Not an option now. Move on.

Her next thought was to side with HYDRA, like she'd been taught to as long as she could remember. Even before she had joined SHIELD, she had been HYDRA. As a child, she'd known more about the makeup of SHIELD than any true SHIELD agent ever would, because she'd known about HYDRA. But as she opened her mouth to spit HYDRA's name in his face, she stopped herself. There was something in the back of her mind, a niggling seed of doubt that stopped her from making her choice. She'd been sent here to die. Just like, as far as Clint was concerned, other people would be sent to die for nothing.

Was she really sure she wanted to serve HYDRA?

But SHIELD weren't any better.

Did she want to be on any side at all?

She was in too deep to get out, she knew. As soon as the thought came to her mind she discarded it – if she left HYDRA, she'd be hunted for the (assuredly short) rest of her life. Any smart agent would claim SHIELD, and betray him later (if there was a later – who knew where he intended to take this), but she sensed this was a challenge to her loyalties, her beliefs, and she never could bring herself to back down from a challenge.

There was a crash somewhere in the house, providing her with blessed relief from her impending choice. Clint shot up, turning in the direction of the front door. Without a sound, he ghosted to the front of the kitchen, pressing himself up against the wall there and peering around the corner into the hall. Imogen could see straight down it from where she was sitting, just enough to spot the dark shapes of two men creeping down the hall towards the kitchen. A flicker of movement in the corner of her eye told her there were more outside, moving past the window.

In the half-light, she could see Clint mouthing what she expected were swear words. He glanced at the gun sitting on the bench, then at the door beside him. He'd have to expose himself to get to it. A small shake of the head, a glance at her, and then he took off down the second hallway and into the bathroom, the only room in the house without windows.

For a moment, she wondered what he was hoping to achieve by barricading himself into a bathroom, but then the two men (one of which actually turned out to be a woman) from the hallway burst into the room, swinging guns around and taking in the scene. Finally, the man lowered his gun and fixed his eyes on her, and she recognized the face of Will, looking relieved as he put away the gun and started pulling at the duct tape expertly holding her to the chair.

"I thought I told you to get out of here," he muttered as he worked.

With a bit of difficulty, she shrugged. "He didn't look dangerous," she said.

"He could have killed you," Will said, gritting his teeth. "In fact, from the look of it he was about to."

No he wasn't. A voice whispered the treacherous thought in the back of her mind.

Yes, he was, she told it firmly, pushing it aside. The last of the tape fell away and she moved and stretched for the first time all day, relishing the sweet feeling of relief and fresh blood pumping into her muscles.

"Where is he?" Will asked. She gestured to the bathroom door, and the woman who had followed him in was there in a flash, setting to the task of opening it. Imogen turned back to Will and his frown.

"Look, I'm fine," she insisted. "I had to try. At least now I have a chance. You know Ferson wouldn't have given me a chance if I'd just run away. He has just as much power to kill me as this guy."

Yelling and the sound of gunshots from outside pulled their attention. Will raced outside, pulling his gun out again and joining the fray. Imogen was slower. There was a small team of HYDRA agents clustered around the house, ten or so as far as she could tell. All of them had guns pointed at the roof. She stumbled across the lawn to join them, looked up – and saw Clint, glancing down at the group in general before setting his eyes on a tree growing particularly close to the edge of the roof and jumping into its branches. The sound of guns firing filled the air, making her ears ring, but it didn't deter him. Before anyone knew it, he'd made it to the branches of a tree in the yard next door, and then to the ground and out of sight behind a high fence.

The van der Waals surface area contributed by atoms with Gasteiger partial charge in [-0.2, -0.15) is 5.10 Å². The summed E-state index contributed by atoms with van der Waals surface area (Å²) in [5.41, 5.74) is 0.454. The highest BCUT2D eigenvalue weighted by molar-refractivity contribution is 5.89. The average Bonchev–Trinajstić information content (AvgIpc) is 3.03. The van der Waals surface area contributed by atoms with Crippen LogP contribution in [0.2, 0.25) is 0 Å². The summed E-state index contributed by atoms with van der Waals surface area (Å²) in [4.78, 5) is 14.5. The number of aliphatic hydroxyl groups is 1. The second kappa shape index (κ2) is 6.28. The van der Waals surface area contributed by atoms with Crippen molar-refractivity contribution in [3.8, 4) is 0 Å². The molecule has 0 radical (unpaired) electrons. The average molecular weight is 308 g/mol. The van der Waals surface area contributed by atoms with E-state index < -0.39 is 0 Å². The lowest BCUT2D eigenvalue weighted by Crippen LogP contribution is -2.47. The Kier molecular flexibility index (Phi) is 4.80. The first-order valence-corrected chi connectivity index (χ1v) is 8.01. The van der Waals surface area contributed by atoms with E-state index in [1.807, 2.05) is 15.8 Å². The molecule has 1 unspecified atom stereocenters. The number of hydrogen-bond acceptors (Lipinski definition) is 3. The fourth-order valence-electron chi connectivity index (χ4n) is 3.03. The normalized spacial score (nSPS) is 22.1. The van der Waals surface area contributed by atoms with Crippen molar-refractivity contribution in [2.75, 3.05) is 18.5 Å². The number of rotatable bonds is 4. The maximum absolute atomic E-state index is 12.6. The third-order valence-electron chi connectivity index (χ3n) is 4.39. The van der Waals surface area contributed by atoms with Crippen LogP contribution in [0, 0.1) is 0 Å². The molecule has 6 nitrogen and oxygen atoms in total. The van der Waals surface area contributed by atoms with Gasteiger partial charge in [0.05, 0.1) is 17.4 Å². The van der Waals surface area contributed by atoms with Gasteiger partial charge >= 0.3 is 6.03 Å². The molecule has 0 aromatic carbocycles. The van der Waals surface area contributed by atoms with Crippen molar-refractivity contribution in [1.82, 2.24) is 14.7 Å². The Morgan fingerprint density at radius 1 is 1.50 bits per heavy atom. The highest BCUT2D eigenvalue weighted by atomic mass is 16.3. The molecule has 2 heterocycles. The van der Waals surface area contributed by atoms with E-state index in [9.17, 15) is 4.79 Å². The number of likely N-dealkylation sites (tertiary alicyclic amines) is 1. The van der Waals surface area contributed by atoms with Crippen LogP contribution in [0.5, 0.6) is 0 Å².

The night fell silent and suddenly uneventful. Will turned to the rest of his team, barking out a few orders, then grabbed Imogen's arm and steered her back into the kitchen, sitting her down at the bench. "What are you doing?" she asked as he forced her into the chair.

He gave her a stern look, pointing at her chair. "Stay there." And then he disappeared into the house, making a lot more noise than he originally had. She could hear him in her room next door, and then the bathroom Clint hadn't used as an escape route, and then the second bedroom. The most noise came then, as he went through something.

He returned with a bow and a quiver of arrows, among other things, dropping them on the bench in front of her. "See," he said, faintly triumphant. "Hawkeye. An Avenger. You should have gotten out while you still could."

"Like you could have done any better," she scoffed. It was the best she had when faced with the unusual weapon. Reaching out, she ran her fingers over the arms of the bow, remembering what Clint had been saying to her before. Pick a side, he'd said. I don't want to kill you.


It hit her like a train, her hand snapping back to her lap. Had that been her choice? The way she'd chosen all those years ago, before it was even real, or a second chance with SHIELD? She felt stupid for not realising it before, for letting anger swirl through her system and cloud her mind. Even more, she felt stupid for the things she had been thinking at the time, the things she had been considering. Had she really begun doubting HYDRA? She remembered considering getting out, knowing how futile it would be. She knew that without doubt. Why had she even considered it?

"Imogen?" Will asked with a frown. She shook herself and stood, grabbing the bow and quiver full of arrows.

"Let's go," she said determinedly, pushing towards the front door without waiting for his answer. This was her choice, the path that Will had kept her on whenever she had strayed because he wholeheartedly believed that it was the right one. The one that her parents had followed, the one they had died for.

Any path her whole family followed had to be the right one. Right?